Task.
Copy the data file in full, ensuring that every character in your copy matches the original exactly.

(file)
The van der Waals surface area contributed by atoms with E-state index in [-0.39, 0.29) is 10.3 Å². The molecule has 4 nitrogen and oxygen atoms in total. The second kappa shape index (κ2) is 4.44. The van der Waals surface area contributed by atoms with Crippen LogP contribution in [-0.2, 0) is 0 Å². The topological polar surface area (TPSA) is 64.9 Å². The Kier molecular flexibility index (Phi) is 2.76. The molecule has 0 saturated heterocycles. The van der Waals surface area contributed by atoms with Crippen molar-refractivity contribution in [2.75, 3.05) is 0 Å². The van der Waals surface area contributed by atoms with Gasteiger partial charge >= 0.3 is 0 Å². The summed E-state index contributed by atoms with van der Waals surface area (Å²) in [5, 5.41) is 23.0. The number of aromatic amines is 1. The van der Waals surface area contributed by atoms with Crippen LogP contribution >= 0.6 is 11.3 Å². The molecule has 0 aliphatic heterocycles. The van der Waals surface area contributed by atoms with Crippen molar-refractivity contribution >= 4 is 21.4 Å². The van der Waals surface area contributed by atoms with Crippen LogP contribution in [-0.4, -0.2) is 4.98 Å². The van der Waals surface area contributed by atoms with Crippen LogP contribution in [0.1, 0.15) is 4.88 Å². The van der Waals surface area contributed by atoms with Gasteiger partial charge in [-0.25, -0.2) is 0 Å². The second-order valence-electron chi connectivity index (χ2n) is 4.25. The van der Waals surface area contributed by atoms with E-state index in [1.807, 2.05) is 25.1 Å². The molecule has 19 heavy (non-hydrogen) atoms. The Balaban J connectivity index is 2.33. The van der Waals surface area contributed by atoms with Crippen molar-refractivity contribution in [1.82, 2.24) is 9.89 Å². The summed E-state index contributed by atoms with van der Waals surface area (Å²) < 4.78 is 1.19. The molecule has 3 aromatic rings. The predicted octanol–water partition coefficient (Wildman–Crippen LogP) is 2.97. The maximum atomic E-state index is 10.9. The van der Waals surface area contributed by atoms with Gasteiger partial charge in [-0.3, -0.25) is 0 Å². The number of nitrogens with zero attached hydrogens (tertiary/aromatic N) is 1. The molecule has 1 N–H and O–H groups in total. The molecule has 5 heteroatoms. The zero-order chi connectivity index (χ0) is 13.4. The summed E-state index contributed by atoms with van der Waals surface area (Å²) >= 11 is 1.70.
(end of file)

The van der Waals surface area contributed by atoms with E-state index in [-0.39, 0.29) is 10.3 Å². The molecule has 4 nitrogen and oxygen atoms in total. The second kappa shape index (κ2) is 4.44. The van der Waals surface area contributed by atoms with Crippen LogP contribution in [-0.2, 0) is 0 Å². The topological polar surface area (TPSA) is 64.9 Å². The Kier molecular flexibility index (Phi) is 2.76. The molecule has 0 saturated heterocycles. The van der Waals surface area contributed by atoms with Crippen molar-refractivity contribution in [2.75, 3.05) is 0 Å². The van der Waals surface area contributed by atoms with Gasteiger partial charge >= 0.3 is 0 Å². The summed E-state index contributed by atoms with van der Waals surface area (Å²) in [5, 5.41) is 23.0. The number of aromatic amines is 1. The van der Waals surface area contributed by atoms with Crippen LogP contribution >= 0.6 is 11.3 Å². The molecule has 0 aliphatic heterocycles. The van der Waals surface area contributed by atoms with Crippen molar-refractivity contribution >= 4 is 21.4 Å². The van der Waals surface area contributed by atoms with Crippen LogP contribution in [-0.4, -0.2) is 4.98 Å². The van der Waals surface area contributed by atoms with Crippen LogP contribution in [0.1, 0.15) is 4.88 Å². The van der Waals surface area contributed by atoms with Gasteiger partial charge in [-0.25, -0.2) is 0 Å². The second-order valence-electron chi connectivity index (χ2n) is 4.25. The van der Waals surface area contributed by atoms with E-state index in [1.807, 2.05) is 25.1 Å². The molecule has 19 heavy (non-hydrogen) atoms. The Balaban J connectivity index is 2.33. The van der Waals surface area contributed by atoms with Crippen molar-refractivity contribution in [1.82, 2.24) is 9.89 Å². The summed E-state index contributed by atoms with van der Waals surface area (Å²) < 4.78 is 1.19. The molecule has 3 aromatic rings. The predicted octanol–water partition coefficient (Wildman–Crippen LogP) is 2.97. The maximum atomic E-state index is 10.9. The van der Waals surface area contributed by atoms with Gasteiger partial charge in [-0.3, -0.25) is 0 Å². The number of nitrogens with zero attached hydrogens (tertiary/aromatic N) is 1. The molecule has 1 N–H and O–H groups in total. The molecule has 5 heteroatoms. The zero-order chi connectivity index (χ0) is 13.4. The summed E-state index contributed by atoms with van der Waals surface area (Å²) >= 11 is 1.70.